It’s Sailor Time!
Alas, Sailor Moon is still a hero-in-training, and she gets by with a little help from her friends this time. Mercury and Mars distract the monster and find its weak points, and then The Tux shows up just long enough to save Moon from strangulation so she can Tiara the monsterquin back to whatever hellish department store it came from. Remember that one time you defeated a bad guy all on your own, Usa? That was a good time.
On the pint-sized romance front, Shingo and Mika make up. She even gives him a Sailor Moon figurine… and then gets jealous when Shingo says he likes it, because CLEARLY that means he likes Sailor Moon more than he likes Mika. WOMEN, AMIRITE?
…Aaaaand this was no shorter than any of my other recaps. It’s official: I am physically incapable of brevity.
This, That, and the Other
- You know, Nephy, you might have an easier time harvesting energy if you didn’t ONLY choose targets from the ONE CITY on Earth where Sailor Moon has appeared.
- Convenient how Ami always has cram school anytime Usagi wants to do something ridiculous, but she’s totally available whenever there’s Moonie business. I’m onto your games, Ami-chan.
- When Tuxedo Mask appeared this week he just stood there on the ground (like a peasant!), which led me to realize he is not NEARLY as suave when he doesn’t get to perch on a tree branch or a window ledge or some other high, billowy place. Mostly he just looks like he got lost on his way to the local cosplay convention.
- It strikes me that if Sailor Moon is really becoming this famous, Usagi would have pulled an Iron Man and revealed her identity AGES ago. The girl pretty much only has two goals in life, and one of them is becoming an A-list celebrity. (The other is holding hands with Motoki and Tuxedo Mask at the same time. Usagi lives dangerously.)
- Lovely Item Alert! Luna hooks the girls up with cute pink communicators and then acts all surprised when Usagi uses hers to chat with Ami. It’s sort of like parents who give their kids cell phones “for emergency use only.” Yeah. Good luck with that.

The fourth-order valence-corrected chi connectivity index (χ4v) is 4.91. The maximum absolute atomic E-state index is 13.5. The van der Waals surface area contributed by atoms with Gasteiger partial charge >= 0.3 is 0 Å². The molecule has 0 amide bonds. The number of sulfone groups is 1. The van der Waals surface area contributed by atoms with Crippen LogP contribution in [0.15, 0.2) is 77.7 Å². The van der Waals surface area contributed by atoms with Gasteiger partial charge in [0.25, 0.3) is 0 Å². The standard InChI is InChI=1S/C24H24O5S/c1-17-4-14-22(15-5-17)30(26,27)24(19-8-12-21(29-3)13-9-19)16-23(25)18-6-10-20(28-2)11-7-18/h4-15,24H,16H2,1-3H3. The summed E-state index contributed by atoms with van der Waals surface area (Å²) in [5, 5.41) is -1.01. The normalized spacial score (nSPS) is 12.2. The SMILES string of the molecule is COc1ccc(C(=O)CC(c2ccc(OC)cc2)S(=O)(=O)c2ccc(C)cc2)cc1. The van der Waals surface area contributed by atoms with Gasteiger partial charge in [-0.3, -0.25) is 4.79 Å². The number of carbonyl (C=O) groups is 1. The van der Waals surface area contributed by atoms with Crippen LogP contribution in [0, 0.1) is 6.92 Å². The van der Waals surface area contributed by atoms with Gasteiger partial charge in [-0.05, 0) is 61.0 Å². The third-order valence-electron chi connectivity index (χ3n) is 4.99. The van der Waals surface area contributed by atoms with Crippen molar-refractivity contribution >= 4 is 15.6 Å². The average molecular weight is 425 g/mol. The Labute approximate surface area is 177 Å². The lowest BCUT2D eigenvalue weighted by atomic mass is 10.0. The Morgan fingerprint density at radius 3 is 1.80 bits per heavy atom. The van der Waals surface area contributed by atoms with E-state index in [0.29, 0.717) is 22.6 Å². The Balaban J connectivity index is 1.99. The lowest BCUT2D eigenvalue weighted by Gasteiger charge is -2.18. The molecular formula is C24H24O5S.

- Hark! A plot point! Nephy and Mamoru have A Moment at the doll exhibit. After they gaze smoulderingly into each other’s eyes for a few moments, Nephy says he “mistook” Mamoru for someone else–probably Tuxedo Mask, since they’re Totally Not The Same Person. This makes Nephy the second baddie to recognize Tuxedo Mask (Jadeite did, too). Could The Tux be some kind of defector from the Dark Kingdom? I’m developing fan theories, gang. Glorious fan theories!
The Sensei Next Door (Moon Prism Edition)
Hinamatsuri [hee-nah mah-tsu-ree]
When Usagi mentions “Girls’ Day” in Episode 18, she’s talking about Hinamatsuri. Literally “Dolls’ Festival” but sometimes translated as “Girls’ Festival” or “Girls’ Day,” this is a Japanese holiday celebrated on March 3. (For all your nostalgic anime fans out there, the Indigo League Pokemon episode “Princess vs. Princess” takes place on this day, too.)
The holiday features a seven-tired hina ningyo (ornamental doll) set which represents the Heian Period’s Imperial Court. Hence why Usagi tells the monsterquin that “even the Girls’ Day dolls are angry.“
I direct you the Wikipedia article for more info, including historical background and doll organization details. Go forth and know them better, man!